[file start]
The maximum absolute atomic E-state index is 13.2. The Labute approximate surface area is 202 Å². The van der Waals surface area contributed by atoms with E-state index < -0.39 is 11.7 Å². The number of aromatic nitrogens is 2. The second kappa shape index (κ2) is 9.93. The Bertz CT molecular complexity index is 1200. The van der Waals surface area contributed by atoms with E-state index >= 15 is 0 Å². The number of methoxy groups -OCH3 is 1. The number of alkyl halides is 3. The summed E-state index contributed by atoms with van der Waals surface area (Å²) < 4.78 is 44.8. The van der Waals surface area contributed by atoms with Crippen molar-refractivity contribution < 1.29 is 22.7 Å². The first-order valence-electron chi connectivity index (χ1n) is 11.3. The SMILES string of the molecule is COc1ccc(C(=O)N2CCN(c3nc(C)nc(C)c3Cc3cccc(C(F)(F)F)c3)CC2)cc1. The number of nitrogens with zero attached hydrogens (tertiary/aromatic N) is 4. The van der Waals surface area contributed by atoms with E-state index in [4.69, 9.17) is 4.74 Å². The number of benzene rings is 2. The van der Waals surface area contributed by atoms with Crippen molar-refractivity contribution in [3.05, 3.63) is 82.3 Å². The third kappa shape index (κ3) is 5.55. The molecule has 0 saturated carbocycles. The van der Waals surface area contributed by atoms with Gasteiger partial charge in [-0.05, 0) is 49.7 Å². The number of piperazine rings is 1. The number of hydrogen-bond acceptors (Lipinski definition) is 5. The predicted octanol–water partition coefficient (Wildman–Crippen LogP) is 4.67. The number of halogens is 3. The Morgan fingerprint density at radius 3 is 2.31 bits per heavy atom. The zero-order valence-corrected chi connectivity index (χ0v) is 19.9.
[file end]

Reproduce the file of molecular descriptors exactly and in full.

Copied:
The maximum absolute atomic E-state index is 13.2. The Labute approximate surface area is 202 Å². The van der Waals surface area contributed by atoms with E-state index < -0.39 is 11.7 Å². The number of aromatic nitrogens is 2. The second kappa shape index (κ2) is 9.93. The Bertz CT molecular complexity index is 1200. The van der Waals surface area contributed by atoms with E-state index >= 15 is 0 Å². The number of methoxy groups -OCH3 is 1. The number of alkyl halides is 3. The summed E-state index contributed by atoms with van der Waals surface area (Å²) < 4.78 is 44.8. The van der Waals surface area contributed by atoms with Crippen molar-refractivity contribution < 1.29 is 22.7 Å². The first-order valence-electron chi connectivity index (χ1n) is 11.3. The SMILES string of the molecule is COc1ccc(C(=O)N2CCN(c3nc(C)nc(C)c3Cc3cccc(C(F)(F)F)c3)CC2)cc1. The number of nitrogens with zero attached hydrogens (tertiary/aromatic N) is 4. The van der Waals surface area contributed by atoms with E-state index in [4.69, 9.17) is 4.74 Å². The number of benzene rings is 2. The van der Waals surface area contributed by atoms with Crippen molar-refractivity contribution in [3.05, 3.63) is 82.3 Å². The third kappa shape index (κ3) is 5.55. The molecule has 0 saturated carbocycles. The van der Waals surface area contributed by atoms with Gasteiger partial charge in [-0.05, 0) is 49.7 Å². The number of piperazine rings is 1. The number of hydrogen-bond acceptors (Lipinski definition) is 5. The predicted octanol–water partition coefficient (Wildman–Crippen LogP) is 4.67. The number of halogens is 3. The Morgan fingerprint density at radius 3 is 2.31 bits per heavy atom. The zero-order valence-corrected chi connectivity index (χ0v) is 19.9.